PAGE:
“Detection of a branched alkyl molecule in the interstellar medium: iso-propyl cyanide”
Stars form within interstellar clouds, which are made up of dust and molecular gas. In simplistic terms, the star-formation process begins with the formation of a dense core; the gradual collapse and inflow of surrounding material onto this core results in a protostar with a surrounding envelope. As the star-formation process advances, the density and temperature of the core and envelope increase. Stages in this progression may be traced by the infrared emission characteristics of different objects.
Until recently, gas-phase processes – mostly ion-molecule reactions – were thought to be responsible for the formation of the most complex molecules in star-forming regions. However, experimental and computational studies have shown that many such reactions are prohibitively inefficient, including those thought to be responsible for species like methyl formate (HCOOCH3), which is abundant and ubiquitous in hot-core spectra.
Hot-core chemistry simulations
In recent years, I and collaborators have developed chemical models to explain the formation of complex organic molecules (COMs) in star-forming regions (Garrod & Herbst 2006; Garrod, Widicus Weaver & Herbst 2008; Belloche et al. 2009; Garrod 2013). In these models, COMs are formed on the surfaces or within the ice mantles of dust grains, as a result of the thermal and UV processing of the organic ice mantles formed at earlier times. Ultraviolet rays resulting from collisions of cosmic rays with gas-phase particles can photodissociate molecules in the ices, producing reactive radicals that react with each other to form new species.
UV photolysis of methanol (or hydrogenation of CO) can produce radicals such as HCO, CH3, CH3O, and CH2OH on the ice surface or within the bulk ice, which may react together (as shown in figure, right) to produce complex organic molecules that have been detected in hot cores. The gradual warm-up of the dust during the star-formation process allows these radicals to become mobile, while at yet higher temperatures the COMs formed as a result can evaporate into the gas phase, where they may be detected by their rotational emission spectra.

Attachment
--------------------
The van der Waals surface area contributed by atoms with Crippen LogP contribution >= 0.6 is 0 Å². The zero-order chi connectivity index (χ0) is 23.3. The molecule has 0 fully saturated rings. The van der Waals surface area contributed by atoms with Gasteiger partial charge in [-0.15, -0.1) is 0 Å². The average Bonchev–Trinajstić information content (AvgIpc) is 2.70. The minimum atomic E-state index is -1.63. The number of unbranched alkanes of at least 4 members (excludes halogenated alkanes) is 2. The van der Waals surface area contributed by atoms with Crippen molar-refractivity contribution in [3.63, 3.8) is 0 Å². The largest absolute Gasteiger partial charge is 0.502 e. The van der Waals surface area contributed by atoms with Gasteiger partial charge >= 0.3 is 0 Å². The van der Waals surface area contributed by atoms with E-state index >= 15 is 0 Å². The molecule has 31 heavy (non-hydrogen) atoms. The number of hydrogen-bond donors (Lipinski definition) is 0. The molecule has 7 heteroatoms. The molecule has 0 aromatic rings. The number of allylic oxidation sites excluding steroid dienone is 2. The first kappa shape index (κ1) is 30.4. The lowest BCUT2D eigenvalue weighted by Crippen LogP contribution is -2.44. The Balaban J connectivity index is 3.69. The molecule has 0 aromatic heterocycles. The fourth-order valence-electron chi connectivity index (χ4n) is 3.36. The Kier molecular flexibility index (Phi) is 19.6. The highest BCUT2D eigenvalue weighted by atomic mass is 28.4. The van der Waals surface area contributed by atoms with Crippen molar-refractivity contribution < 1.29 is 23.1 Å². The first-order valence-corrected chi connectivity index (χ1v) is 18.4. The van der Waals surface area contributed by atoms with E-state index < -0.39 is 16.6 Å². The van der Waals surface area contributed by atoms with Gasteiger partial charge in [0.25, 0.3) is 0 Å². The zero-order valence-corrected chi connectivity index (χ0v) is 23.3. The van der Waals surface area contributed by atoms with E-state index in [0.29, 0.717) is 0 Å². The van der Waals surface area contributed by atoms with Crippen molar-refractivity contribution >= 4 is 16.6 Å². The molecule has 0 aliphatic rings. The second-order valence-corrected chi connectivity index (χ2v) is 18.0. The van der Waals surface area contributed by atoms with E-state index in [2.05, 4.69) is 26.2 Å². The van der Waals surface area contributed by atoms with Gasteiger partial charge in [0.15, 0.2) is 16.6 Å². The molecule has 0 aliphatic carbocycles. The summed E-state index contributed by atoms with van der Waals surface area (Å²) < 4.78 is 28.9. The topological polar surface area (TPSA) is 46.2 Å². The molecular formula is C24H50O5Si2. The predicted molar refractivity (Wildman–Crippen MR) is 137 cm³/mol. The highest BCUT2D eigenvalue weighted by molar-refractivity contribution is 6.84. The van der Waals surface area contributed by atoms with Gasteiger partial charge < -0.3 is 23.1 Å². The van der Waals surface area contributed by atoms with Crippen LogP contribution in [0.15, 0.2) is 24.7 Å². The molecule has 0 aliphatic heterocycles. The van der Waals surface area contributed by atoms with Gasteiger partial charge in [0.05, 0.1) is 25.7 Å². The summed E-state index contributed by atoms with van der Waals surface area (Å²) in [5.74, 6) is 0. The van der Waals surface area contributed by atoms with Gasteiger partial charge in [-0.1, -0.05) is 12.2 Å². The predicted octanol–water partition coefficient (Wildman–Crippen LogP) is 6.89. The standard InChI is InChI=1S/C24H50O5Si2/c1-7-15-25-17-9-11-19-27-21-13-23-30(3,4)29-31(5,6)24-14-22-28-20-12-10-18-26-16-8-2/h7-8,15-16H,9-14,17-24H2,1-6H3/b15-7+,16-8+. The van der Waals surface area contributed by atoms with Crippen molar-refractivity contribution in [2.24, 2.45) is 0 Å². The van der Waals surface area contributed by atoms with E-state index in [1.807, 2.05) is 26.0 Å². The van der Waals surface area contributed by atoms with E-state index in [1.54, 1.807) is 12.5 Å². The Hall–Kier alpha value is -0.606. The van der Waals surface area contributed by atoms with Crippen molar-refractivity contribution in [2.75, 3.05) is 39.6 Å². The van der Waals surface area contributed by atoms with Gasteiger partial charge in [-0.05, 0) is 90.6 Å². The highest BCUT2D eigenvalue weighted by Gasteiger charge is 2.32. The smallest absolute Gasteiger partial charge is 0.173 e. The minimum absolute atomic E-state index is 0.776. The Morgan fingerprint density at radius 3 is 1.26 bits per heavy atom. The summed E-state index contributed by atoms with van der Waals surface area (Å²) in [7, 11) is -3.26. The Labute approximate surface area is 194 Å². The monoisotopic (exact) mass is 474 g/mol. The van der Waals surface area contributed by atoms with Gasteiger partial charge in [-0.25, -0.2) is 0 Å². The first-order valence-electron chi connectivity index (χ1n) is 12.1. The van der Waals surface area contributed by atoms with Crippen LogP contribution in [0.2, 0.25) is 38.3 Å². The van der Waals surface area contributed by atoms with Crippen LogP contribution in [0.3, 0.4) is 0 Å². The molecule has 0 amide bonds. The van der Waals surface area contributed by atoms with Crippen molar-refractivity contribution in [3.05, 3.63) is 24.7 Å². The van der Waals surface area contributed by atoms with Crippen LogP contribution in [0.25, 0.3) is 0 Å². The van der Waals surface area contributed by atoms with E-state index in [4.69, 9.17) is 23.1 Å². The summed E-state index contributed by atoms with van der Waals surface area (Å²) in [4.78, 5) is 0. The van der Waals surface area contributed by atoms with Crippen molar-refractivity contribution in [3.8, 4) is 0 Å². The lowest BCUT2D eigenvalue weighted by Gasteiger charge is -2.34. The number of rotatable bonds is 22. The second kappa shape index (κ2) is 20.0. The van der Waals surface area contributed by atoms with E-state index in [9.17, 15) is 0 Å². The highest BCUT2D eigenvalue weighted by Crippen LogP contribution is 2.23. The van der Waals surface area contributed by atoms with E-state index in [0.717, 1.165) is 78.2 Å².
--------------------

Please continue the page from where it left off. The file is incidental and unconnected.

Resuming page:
Solid lines denote gas-phase species; dotted lines of the same colour denote the same species on the grains. Abundances are shown as a fraction of the gas density (107 cm-3). The formation on the grains of many commonly-detected COMs may be seen to occur at temperatures of ~20 – 40 K, at which point the HCO and CH3 radicals become mobile on the grains or within the ice mantles, finding reaction partners (CH3O/CH2OH) to form species such as methyl formate (HCOOCH3).
At temperatures greater than ~100 K, water (H2O), methanol (CH3OH), and many COMs that are tightly-bound to the grain surface/ice-mantle sublimate into the gas phase, producing abundances in good agreement with observational values for COMs (typically ~10-9 – 10-7 of the total gas content).
The importance of water
The new Garrod (2013) model also included a fairly complete set of hydrogen-abstraction reactions by OH, NH2, and several other radicals within the ice mantles, using best estimates of activation energies. The abstraction of hydrogen atoms by OH radicals from molecules in the ices was found to be generally more important than their direct UV photo-dissociation. Activation barriers to H-abstraction by OH are typically very low (compared to OH diffusion barriers), while OH is produced easily by the UV photo-dissociation of the abundant water in the ices.
Thus, the production of reactive radicals in the ices is caused mainly by photo-dissociation of water molecules. The presence of water itself in the ices may therefore be of critical importance to the conversion of simple organics into complex molecules.